Note: The blog stopped but the Learn Portuguese ebooks (sidebar) are still available, and will continue to be.
I started learning about Brazil when I was 22 and started this blog when I was 27. Now I’m 32 and also no longer going back and forth to Brazil like I did between ages 24 and 31. My interest in the country and culture remains but I’m looking to keep the written expression of that interest to current and future work. Plus, since I left Brazil almost 9 months ago, readership has fallen by over 50% (note: this happened due to the Google Panda update that re-indexed all sites), going from 20K views per month to under 10K. Regardless, there’s a plethora of sources for Brazil news out there today which didn’t exist when I started. Large, US and multinational news companies (not to mention many other blogs) are covering even the smallest of occurences and cultural aspects.
After sharing 5.5 years, or 65 months, of posts, this will be my last here.
Thank you for reading!
With Eyes On Brazil turning 5 years old, I’m really excited to introduce my first ebook (PDF), 103 Tricky Verbs in Brazilian Portuguese for sale, priced at US$4.99. It is based on content I created for this blog several years back, though I’ve reworked and improved it, in addition to having it edited by native Brazilian Portuguese speakers. As a PDF, it can be viewed (via Apple’s iBooks app) on iOS devices as well as on Amazon’s Kindle devices. The ebook is aimed to make Brazilian Portuguese easier for those of you who are finding yourselves unsure of when to use one verb over another. As the title states, there are 103 Tricky Verbs, spread out over 47 Verb Sets (groupings of verbs that have similar meanings) which include example sentences and, in many cases, additional information on the verb(s). The actual Verb Sets you’ll learn about in my e-book: After countless attempts, using various formats, to prep the ebook for the Amazon marketplace, I’ve decided instead to sell it using PayPal’s Online Invoicing, which allows you to pay with a credit or debit card on PayPal’s site (even without the need for a PayPal account). Click on the button below and, once you’ve paid, PayPal will tell me so and then I’ll send you the ebook!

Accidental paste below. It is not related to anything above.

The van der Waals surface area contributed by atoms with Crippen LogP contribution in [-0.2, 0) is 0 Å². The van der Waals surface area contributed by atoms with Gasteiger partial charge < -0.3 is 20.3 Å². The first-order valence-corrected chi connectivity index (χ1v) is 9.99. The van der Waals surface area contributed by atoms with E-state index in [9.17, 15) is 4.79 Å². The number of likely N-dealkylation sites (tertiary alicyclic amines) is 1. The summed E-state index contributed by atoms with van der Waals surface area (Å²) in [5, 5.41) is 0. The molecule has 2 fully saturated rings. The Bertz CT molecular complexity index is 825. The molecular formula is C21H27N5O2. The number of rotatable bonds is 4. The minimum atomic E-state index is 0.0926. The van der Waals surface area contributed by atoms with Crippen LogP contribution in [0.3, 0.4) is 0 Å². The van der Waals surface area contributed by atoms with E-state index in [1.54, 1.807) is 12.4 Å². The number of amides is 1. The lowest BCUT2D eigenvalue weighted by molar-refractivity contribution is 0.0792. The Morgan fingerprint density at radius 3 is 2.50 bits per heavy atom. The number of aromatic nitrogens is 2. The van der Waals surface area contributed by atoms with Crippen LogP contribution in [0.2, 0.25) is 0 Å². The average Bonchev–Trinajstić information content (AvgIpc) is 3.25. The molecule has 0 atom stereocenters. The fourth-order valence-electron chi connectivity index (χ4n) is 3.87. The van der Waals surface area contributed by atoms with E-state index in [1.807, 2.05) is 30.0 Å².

Don’t forget to check out 150 Tricky Words in Brazilian Portuguese!
With the full realization that I’ve previously introduced you to Eyes On Belém, Eyes On Rio, Eyes On Salvador, Eyes On Colombia, Eyes On Portugal, Eyes On Portuguese and surely a few others (Eyes On Acre, anyone?), here’s a project I’m currently working on in an effort to teach myself about a place I’ve never been, Recife….here’s Eyes On Recife.
It seems I’ve just hit the 4-year mark (I started on March 27th, 2008) which is nothing I ever planned or imagined. When I started, I just wanted to have a place to jot down things I was learning about my studies and, yes, share it all with others.
After 550,000 views, 1,200 posts and 3,700 of your comments, I’m still here, chugging along. In the last two years, many other sites and blogs on Brazil have appeared on the scene, to the point where I didn’t just want to be another in the crowd, thus the change in format early last year.
Thank you for your interest. Always glad I can be a part of your learning experience!